• Tax liabilities
  • Your specific responsibilities as a business owner
  • Personal liabilities
  • Amount of asset protection required
  • Ongoing costs and volume of required official paperwork

Business Structures for Small Businesses in Canada

Depending on the success, economical standing, and special circumstances of your business, you can choose to classify it as one of the following legal structures: sole proprietorship, partnership, or incorporation. The type of classification you choose for your business should be determined based on a number of mitigating factors. If you’re a first-time or inexperienced business owner, then it might be wise to seek out the advice of a business professional with a prominent legal background who has renowned experience working with companies similar to yours.

Sole Proprietorship

Basically, this means that you’re the one and only owner and operator of your business. As such, all major decisions must be made by you and you’re entitled to 100% of the profits since there are no shareholders or partners involved. You may also be eligible to receive certain tax breaks in times of financial hardship or while you get your feet wet.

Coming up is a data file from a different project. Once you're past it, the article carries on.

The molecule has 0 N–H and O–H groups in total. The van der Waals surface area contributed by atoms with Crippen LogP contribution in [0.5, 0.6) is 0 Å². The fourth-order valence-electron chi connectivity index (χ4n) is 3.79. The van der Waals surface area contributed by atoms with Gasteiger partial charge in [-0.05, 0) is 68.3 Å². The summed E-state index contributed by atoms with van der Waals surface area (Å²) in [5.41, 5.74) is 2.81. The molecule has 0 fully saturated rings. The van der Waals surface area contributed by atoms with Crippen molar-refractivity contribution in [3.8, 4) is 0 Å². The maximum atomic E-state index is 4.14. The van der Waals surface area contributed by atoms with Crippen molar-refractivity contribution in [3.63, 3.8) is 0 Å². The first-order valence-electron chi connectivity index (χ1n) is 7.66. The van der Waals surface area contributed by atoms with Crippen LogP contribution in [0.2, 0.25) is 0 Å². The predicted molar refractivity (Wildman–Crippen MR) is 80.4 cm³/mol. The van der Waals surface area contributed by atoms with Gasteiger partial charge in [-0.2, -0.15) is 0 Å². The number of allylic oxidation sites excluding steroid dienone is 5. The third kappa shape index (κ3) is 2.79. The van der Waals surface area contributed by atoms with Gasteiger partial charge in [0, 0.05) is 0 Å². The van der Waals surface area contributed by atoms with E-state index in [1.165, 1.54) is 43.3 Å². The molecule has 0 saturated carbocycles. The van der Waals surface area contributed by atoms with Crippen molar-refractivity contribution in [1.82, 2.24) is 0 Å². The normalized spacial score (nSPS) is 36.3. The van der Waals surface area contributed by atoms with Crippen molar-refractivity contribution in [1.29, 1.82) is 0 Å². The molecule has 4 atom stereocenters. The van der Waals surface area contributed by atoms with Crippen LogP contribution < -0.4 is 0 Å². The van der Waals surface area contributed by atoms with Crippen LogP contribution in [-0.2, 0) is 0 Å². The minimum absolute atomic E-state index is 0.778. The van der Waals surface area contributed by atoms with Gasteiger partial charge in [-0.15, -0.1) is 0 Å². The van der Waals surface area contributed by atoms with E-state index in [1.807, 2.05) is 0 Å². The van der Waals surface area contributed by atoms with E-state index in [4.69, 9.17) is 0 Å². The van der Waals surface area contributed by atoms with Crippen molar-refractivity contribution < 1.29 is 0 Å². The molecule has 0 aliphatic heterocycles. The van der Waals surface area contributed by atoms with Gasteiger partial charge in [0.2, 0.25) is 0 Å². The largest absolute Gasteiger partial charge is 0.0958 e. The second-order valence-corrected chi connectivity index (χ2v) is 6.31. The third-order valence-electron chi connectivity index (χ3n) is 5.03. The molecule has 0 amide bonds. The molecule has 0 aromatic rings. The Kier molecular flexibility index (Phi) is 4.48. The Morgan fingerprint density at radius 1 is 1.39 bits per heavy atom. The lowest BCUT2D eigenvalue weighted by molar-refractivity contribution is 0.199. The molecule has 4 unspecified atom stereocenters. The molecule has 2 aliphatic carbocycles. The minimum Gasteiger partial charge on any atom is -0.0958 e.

• Being classified under a small tax bracket
  • Complete control of decision making
  • Entitled to all profits from business
  • Simple and cost-effective registration process


  • Business owner assumes all burden of responsibility for company
  • Your personal and professional financial accounts are the same, which means any debts or claims incurred can be made against your personal assets
  • Managing a business on your own is extremely challenging